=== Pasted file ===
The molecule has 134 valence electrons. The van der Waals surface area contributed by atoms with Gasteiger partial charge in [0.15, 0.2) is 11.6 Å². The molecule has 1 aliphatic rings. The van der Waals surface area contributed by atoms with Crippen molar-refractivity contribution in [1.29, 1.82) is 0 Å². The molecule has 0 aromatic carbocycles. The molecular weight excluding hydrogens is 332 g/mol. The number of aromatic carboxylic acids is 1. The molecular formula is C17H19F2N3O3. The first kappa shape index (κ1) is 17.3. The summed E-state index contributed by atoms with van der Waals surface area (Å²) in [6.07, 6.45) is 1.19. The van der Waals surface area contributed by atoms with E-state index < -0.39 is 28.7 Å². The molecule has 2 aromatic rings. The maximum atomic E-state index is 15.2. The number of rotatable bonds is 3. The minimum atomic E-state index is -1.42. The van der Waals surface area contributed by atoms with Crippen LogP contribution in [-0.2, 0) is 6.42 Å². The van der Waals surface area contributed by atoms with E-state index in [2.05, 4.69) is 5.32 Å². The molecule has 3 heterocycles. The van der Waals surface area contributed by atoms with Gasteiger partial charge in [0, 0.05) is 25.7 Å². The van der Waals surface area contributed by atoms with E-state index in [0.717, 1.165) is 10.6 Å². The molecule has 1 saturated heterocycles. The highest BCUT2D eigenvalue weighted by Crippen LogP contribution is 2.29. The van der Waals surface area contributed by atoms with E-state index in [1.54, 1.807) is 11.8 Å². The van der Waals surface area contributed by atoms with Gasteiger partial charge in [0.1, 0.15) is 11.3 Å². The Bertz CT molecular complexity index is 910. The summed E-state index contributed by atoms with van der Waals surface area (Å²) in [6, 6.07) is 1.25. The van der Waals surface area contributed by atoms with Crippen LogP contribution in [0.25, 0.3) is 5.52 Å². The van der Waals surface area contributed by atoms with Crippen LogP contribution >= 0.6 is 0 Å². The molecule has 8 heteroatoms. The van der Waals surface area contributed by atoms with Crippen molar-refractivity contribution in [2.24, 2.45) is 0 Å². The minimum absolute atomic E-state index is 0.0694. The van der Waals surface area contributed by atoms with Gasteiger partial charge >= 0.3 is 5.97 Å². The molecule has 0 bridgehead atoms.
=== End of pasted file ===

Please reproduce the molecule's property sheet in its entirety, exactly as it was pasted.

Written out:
The molecule has 134 valence electrons. The van der Waals surface area contributed by atoms with Gasteiger partial charge in [0.15, 0.2) is 11.6 Å². The molecule has 1 aliphatic rings. The van der Waals surface area contributed by atoms with Crippen molar-refractivity contribution in [1.29, 1.82) is 0 Å². The molecule has 0 aromatic carbocycles. The molecular weight excluding hydrogens is 332 g/mol. The number of aromatic carboxylic acids is 1. The molecular formula is C17H19F2N3O3. The first kappa shape index (κ1) is 17.3. The summed E-state index contributed by atoms with van der Waals surface area (Å²) in [6.07, 6.45) is 1.19. The van der Waals surface area contributed by atoms with E-state index < -0.39 is 28.7 Å². The molecule has 2 aromatic rings. The maximum atomic E-state index is 15.2. The number of rotatable bonds is 3. The minimum atomic E-state index is -1.42. The van der Waals surface area contributed by atoms with Crippen LogP contribution in [-0.2, 0) is 6.42 Å². The van der Waals surface area contributed by atoms with E-state index in [2.05, 4.69) is 5.32 Å². The molecule has 3 heterocycles. The van der Waals surface area contributed by atoms with Gasteiger partial charge in [0, 0.05) is 25.7 Å². The van der Waals surface area contributed by atoms with E-state index in [0.717, 1.165) is 10.6 Å². The molecule has 1 saturated heterocycles. The highest BCUT2D eigenvalue weighted by Crippen LogP contribution is 2.29. The van der Waals surface area contributed by atoms with E-state index in [1.54, 1.807) is 11.8 Å². The van der Waals surface area contributed by atoms with Gasteiger partial charge in [0.1, 0.15) is 11.3 Å². The Bertz CT molecular complexity index is 910. The summed E-state index contributed by atoms with van der Waals surface area (Å²) in [6, 6.07) is 1.25. The van der Waals surface area contributed by atoms with Crippen LogP contribution in [0.25, 0.3) is 5.52 Å². The van der Waals surface area contributed by atoms with Crippen LogP contribution >= 0.6 is 0 Å². The molecule has 8 heteroatoms. The van der Waals surface area contributed by atoms with Crippen molar-refractivity contribution in [2.24, 2.45) is 0 Å². The minimum absolute atomic E-state index is 0.0694. The van der Waals surface area contributed by atoms with Gasteiger partial charge >= 0.3 is 5.97 Å². The molecule has 0 bridgehead atoms.